Author Topic: Tell me about RJ45 Panel connectors, Infinite between in and pcb pins.  (Read 161 times)

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Offline Qmavam

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I pulled a panel mount RJ45 connector from an old Linksys router to use in a non data digital data project*. Just for kicks I wanted to make sure that the input pins were in the same order as the pcb  pins. There is no connect between the in and the out! It seems I'm unfamiliar with how they work, to say the least. I removed the metal case from the panel mount, First thing I noticed there was thin grounding wire soldered to the inside of the case, that I broke. Then I notice four tin potted toroids inside the connector. Pin 1+2 or soldered together.
 I suspect the toroids are transformers and that is why I don't see any connection from input to output. Tell me what going on.
 My project needs direct straight through connections and I'll try to dig out the potting put if that fails, I'm looking at an Amazon product,
 Would this have the same arrangement with the toroids?
                                        Thanks, Mikek

 * I'm running RF and DC on the twisted pairs.

Online madires

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The RJ45 sockets you've taken from the router have the Ethernet magnetics integrated. What you want is just the plain RJ45 socket which is also less expensive.
« Last Edit: April 19, 2020, 07:06:46 pm by madires »

Offline WattsThat

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OP: no one can see the items in your Amazon cart :palm:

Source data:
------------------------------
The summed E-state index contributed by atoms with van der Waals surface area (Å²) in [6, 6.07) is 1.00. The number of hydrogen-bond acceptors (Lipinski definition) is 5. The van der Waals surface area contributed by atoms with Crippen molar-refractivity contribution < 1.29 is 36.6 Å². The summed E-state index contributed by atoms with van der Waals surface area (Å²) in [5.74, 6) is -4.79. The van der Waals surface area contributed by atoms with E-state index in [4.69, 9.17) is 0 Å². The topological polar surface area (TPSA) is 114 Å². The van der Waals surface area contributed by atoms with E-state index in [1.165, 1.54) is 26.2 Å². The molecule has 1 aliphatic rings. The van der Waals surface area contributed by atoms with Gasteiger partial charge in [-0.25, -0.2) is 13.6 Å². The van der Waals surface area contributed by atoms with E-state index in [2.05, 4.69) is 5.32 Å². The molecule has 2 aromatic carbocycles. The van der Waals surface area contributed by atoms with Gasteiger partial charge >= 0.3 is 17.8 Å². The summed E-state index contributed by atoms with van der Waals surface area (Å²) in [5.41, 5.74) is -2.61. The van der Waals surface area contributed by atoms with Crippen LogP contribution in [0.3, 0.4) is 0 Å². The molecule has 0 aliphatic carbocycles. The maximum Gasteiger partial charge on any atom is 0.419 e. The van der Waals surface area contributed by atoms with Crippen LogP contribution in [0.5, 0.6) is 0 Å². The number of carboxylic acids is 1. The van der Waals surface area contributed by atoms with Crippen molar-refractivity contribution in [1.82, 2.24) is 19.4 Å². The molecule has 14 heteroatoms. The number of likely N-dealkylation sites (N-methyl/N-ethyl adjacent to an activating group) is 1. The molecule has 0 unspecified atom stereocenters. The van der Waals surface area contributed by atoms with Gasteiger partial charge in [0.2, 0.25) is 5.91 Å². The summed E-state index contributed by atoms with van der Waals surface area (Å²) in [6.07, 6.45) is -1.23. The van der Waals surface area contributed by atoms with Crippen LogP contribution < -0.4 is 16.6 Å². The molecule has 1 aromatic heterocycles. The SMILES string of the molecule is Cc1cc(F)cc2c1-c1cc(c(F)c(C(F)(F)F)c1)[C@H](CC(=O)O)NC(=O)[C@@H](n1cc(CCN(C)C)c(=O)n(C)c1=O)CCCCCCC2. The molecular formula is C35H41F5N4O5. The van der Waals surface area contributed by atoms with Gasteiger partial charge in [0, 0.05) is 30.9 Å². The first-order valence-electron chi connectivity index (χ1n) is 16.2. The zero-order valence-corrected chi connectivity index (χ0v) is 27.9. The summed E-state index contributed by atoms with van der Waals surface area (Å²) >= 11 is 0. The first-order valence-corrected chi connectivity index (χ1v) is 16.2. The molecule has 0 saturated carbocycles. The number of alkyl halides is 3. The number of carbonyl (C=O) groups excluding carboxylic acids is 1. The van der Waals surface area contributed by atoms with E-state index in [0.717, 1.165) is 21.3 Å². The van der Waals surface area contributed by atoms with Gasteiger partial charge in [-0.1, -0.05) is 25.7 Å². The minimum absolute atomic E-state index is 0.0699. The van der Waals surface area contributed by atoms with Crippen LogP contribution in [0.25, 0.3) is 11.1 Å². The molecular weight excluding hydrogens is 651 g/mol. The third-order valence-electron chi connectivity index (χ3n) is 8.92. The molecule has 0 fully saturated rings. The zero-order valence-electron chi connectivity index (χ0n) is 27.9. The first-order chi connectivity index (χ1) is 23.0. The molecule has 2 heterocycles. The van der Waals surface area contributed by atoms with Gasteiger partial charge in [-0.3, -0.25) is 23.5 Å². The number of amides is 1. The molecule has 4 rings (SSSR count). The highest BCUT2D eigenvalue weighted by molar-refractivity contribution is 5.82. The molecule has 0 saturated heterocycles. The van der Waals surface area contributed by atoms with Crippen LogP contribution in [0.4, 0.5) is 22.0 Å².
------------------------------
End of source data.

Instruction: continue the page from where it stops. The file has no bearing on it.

Offline Qmavam

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[ Specified attachment is not available ]Well That's a revolting development!

Or this

 I did remove all the components and PCB then ran wires to complete the connections from in to out. It's not pretty, but no shorts.

« Last Edit: April 19, 2020, 07:06:59 pm by Qmavam »

Offline TomS_

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Those look like they are meant to be a stand alone socket at the end of a length of cable, e.g. on a wall plate. This is evidenced by the IDC terminals on the rear side. So probably they dont contain integrated magnetics.

Sockets with integrated magnetics would only be found in active electronics, ala your router, perhaps where space on the PCB is a real concern.

Raspberry Pi uses sockets with integrated magnetics due to space constraints. I believe at one point they had an issue where sockets without magnetics were assembled onto boards, and resulted in the ethernet ports not working correctly.


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